JimCause

My last post on this subject talked about how I had set up the framing values in the delegate pack, curriculum, and specific activities of last month’s LABBS Directors Weekend as a typical cause and crisis in order to facilitate a charismatic encounter.* And the first in this series talked a little about the reputational aura that surrounded our guest educator, Dr Jim Henry, and how this likewise helped our delegates give themselves over to the experience.

Before moving onto the aspects of the event that created the euphoric bonds of communion, I thought it worth discussing in a little more detail how Jim himself deployed elements of the charismatic toolkit.

Jim both rehearses and teaches directors to rehearse using the Cause of sincerity: ‘Not what, but why’. For him, it is vital that singers should be given space to feel the music and be expressive for themselves. Instilling ‘interpretation’ by a series of technical instructions (get louder here, pause there, etc) not only produces a mechanical, device-led performance, but robs singers of the opportunity to invest their own emotions in what they do.

Creating a Charismatic Encounter: LABBS Directors Weekend, Part 2

Cause and Crisis

My last blog post for 2014 was about Facing Our Demons, which was eventually what became the central theme for the LABBS Directors Weekend in July. Looking back at it reminds me of how daunted I felt about putting that weekend together - it was the biggest and scariest thing in my Too-Hard Tray at that point.

Now, I’m not saying that the thought process behind making this the theme for the weekend was, ‘Well if I’m going to be terrified out of my wits I’m going to make sure that everyone else is too’ - though that thought did pass through my head at more than one point. But there was a definite and deliberate sense that I wanted everyone to extend themselves: to stretch beyond their comfort zone, to expand their boundaries. And that included both delegates and faculty.

Creating a Charismatic Encounter: LABBS Directors Weekend

Feeling the love: bestowing a hug and a box of Cadbury's Heros on our guestFeeling the love: bestowing a hug and a box of Cadbury's Heros on our guest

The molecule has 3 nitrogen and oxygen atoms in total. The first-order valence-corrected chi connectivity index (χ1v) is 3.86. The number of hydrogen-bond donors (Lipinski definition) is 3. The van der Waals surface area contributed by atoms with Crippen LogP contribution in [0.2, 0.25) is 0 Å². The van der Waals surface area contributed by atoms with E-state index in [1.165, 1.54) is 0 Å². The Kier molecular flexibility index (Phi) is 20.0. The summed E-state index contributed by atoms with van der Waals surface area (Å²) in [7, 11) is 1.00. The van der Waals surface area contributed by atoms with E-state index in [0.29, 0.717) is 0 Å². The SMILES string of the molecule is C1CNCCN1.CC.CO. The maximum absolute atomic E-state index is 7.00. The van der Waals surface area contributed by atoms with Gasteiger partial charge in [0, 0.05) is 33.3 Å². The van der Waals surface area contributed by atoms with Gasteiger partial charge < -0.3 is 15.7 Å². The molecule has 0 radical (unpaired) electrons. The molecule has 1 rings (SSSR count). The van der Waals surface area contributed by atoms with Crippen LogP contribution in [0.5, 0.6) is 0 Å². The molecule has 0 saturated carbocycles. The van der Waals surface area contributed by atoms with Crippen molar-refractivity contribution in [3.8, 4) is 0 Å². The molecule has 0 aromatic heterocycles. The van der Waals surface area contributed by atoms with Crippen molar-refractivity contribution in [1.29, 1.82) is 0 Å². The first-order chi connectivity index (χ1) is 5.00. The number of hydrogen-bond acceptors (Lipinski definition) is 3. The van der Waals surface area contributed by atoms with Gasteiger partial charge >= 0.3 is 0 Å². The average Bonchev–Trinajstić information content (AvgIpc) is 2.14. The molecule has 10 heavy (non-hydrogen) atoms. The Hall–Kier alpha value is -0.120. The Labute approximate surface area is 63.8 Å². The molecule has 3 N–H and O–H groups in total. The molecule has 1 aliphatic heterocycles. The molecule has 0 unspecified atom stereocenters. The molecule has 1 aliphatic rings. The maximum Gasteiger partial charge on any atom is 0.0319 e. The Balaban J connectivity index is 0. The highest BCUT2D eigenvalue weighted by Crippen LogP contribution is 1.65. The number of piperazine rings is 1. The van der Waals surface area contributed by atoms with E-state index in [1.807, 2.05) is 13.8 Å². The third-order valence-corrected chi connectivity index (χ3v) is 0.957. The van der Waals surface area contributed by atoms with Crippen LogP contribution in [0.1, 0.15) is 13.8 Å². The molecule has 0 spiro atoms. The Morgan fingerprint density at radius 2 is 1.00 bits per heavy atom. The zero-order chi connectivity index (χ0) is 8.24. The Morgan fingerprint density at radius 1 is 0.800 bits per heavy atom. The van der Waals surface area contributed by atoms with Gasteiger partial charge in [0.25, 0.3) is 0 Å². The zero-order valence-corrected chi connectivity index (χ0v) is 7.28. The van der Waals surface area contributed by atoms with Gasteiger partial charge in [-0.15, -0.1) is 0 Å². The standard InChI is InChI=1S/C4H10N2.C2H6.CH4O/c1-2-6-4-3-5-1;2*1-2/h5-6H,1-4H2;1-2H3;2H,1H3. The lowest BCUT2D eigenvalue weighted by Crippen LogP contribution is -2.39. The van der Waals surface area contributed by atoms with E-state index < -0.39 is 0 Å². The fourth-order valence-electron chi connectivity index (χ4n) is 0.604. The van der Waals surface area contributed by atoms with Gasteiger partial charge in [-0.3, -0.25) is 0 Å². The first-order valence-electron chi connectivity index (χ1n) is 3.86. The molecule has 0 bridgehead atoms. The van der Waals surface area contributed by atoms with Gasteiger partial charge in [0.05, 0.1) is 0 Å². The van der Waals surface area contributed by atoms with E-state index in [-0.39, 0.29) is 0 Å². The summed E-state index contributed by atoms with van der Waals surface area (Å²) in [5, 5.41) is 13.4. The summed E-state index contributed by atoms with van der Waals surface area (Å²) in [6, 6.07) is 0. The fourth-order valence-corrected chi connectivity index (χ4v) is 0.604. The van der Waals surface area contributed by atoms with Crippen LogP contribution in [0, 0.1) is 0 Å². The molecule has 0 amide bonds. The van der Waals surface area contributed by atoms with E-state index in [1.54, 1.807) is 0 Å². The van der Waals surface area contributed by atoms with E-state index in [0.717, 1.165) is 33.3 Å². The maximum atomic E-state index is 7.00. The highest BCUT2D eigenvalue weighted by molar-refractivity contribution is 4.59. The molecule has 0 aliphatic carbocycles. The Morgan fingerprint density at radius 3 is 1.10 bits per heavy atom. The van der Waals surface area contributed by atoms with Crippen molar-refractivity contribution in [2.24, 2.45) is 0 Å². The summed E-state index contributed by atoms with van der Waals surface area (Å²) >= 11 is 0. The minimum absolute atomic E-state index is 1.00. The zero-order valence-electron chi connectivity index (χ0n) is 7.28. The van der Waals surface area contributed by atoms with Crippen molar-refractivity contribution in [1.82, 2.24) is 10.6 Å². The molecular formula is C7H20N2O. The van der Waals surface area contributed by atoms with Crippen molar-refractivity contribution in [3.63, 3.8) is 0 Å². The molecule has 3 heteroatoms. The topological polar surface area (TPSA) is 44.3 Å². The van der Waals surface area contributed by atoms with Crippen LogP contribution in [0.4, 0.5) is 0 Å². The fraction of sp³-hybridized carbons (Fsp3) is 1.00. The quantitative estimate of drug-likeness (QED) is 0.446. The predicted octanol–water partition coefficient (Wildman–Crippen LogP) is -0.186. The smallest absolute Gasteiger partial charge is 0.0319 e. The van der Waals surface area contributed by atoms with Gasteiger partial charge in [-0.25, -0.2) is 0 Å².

Introduction

The weekend of 17-19 July was the culmination of my biggest project for 2015: planning and then leading a training weekend for the chorus directors of the Ladies Association of British Barbershop Singers. I didn’t do it all by myself - I had the support of the organisation’s fabulous events team, who managed all the logistics and communications with delegates, and of a glorious faculty drawn from LABBS’s most skilled and successful directors to help devise and deliver the curriculum. But, still, the project was my baby, and took up a lot of time and attention in the 6 months leading up to it.

Apologies if I sound smug at any point when talking about it. It is merely that I am immensely pleased by how it all went. The director education programme doesn’t get the budget for a big event every year, so it mattered to me that we made the most of it.

The Quandary of the Abandoned Assistant: Part 2

In my previous post on this subject, I was mulling over the phenomenon of reduced attendance at rehearsals taken by an assistant rather than front-line director. I had got as far as analysing it as a side-effect of the director’s function in creating charismatic encounters. It’s not that the assistants are not inspiring and compelling as people, it’s that it is the role itself of director that confers the power to galvanise.

We had got as far as starting to think about the routinization of charisma when the post got too long, so that’s where we’re starting today.

To recap the theory: Weber’s classic formulation of charismatic authority, upon which pretty much all sociological studies in this area build, saw it as an essentially volatile social relationship, born in situations of crisis, outside and indeed often in opposition to, more stable forms of authority (such as the traditional or bureaucratic). Later studies have observed that, whilst this inherent instability is often apparent in charismatic groups, some organisations manage to sustain themselves for considerable lengths of time.